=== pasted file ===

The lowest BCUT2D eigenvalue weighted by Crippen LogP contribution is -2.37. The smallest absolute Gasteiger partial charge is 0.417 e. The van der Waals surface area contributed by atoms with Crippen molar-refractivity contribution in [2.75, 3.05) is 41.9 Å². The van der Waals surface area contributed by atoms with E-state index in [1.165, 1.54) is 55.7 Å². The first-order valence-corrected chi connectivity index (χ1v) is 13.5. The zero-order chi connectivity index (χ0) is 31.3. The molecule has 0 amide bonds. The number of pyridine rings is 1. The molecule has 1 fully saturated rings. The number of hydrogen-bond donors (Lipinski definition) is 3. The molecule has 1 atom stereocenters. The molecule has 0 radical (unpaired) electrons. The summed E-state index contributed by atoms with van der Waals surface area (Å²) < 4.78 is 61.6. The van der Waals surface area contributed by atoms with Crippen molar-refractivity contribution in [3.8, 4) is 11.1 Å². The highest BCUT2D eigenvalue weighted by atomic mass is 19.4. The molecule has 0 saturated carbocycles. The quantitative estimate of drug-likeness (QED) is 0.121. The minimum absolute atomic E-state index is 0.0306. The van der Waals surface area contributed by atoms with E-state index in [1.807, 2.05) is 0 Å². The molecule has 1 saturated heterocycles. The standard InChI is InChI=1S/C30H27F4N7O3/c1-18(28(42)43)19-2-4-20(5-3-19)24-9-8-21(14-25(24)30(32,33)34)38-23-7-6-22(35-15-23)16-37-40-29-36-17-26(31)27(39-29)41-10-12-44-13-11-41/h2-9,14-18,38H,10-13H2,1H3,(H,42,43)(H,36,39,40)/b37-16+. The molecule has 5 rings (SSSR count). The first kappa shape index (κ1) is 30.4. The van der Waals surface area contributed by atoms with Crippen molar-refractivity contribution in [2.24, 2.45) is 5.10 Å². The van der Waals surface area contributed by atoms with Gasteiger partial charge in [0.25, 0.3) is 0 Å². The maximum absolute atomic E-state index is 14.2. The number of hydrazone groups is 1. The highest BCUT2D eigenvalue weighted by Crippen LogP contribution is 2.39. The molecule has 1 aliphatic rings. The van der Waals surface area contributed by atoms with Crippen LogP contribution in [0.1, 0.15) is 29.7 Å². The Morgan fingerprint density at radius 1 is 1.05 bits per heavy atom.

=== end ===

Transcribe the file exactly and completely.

The lowest BCUT2D eigenvalue weighted by Crippen LogP contribution is -2.37. The smallest absolute Gasteiger partial charge is 0.417 e. The van der Waals surface area contributed by atoms with Crippen molar-refractivity contribution in [2.75, 3.05) is 41.9 Å². The van der Waals surface area contributed by atoms with E-state index in [1.165, 1.54) is 55.7 Å². The first-order valence-corrected chi connectivity index (χ1v) is 13.5. The zero-order chi connectivity index (χ0) is 31.3. The molecule has 0 amide bonds. The number of pyridine rings is 1. The molecule has 1 fully saturated rings. The number of hydrogen-bond donors (Lipinski definition) is 3. The molecule has 1 atom stereocenters. The molecule has 0 radical (unpaired) electrons. The summed E-state index contributed by atoms with van der Waals surface area (Å²) < 4.78 is 61.6. The van der Waals surface area contributed by atoms with Crippen molar-refractivity contribution in [3.8, 4) is 11.1 Å². The highest BCUT2D eigenvalue weighted by atomic mass is 19.4. The molecule has 0 saturated carbocycles. The quantitative estimate of drug-likeness (QED) is 0.121. The minimum absolute atomic E-state index is 0.0306. The van der Waals surface area contributed by atoms with E-state index in [1.807, 2.05) is 0 Å². The molecule has 1 saturated heterocycles. The standard InChI is InChI=1S/C30H27F4N7O3/c1-18(28(42)43)19-2-4-20(5-3-19)24-9-8-21(14-25(24)30(32,33)34)38-23-7-6-22(35-15-23)16-37-40-29-36-17-26(31)27(39-29)41-10-12-44-13-11-41/h2-9,14-18,38H,10-13H2,1H3,(H,42,43)(H,36,39,40)/b37-16+. The molecule has 5 rings (SSSR count). The first kappa shape index (κ1) is 30.4. The van der Waals surface area contributed by atoms with Crippen molar-refractivity contribution in [2.24, 2.45) is 5.10 Å². The van der Waals surface area contributed by atoms with Gasteiger partial charge in [0.25, 0.3) is 0 Å². The maximum absolute atomic E-state index is 14.2. The number of hydrazone groups is 1. The highest BCUT2D eigenvalue weighted by Crippen LogP contribution is 2.39. The molecule has 1 aliphatic rings. The van der Waals surface area contributed by atoms with Crippen LogP contribution in [0.1, 0.15) is 29.7 Å². The Morgan fingerprint density at radius 1 is 1.05 bits per heavy atom.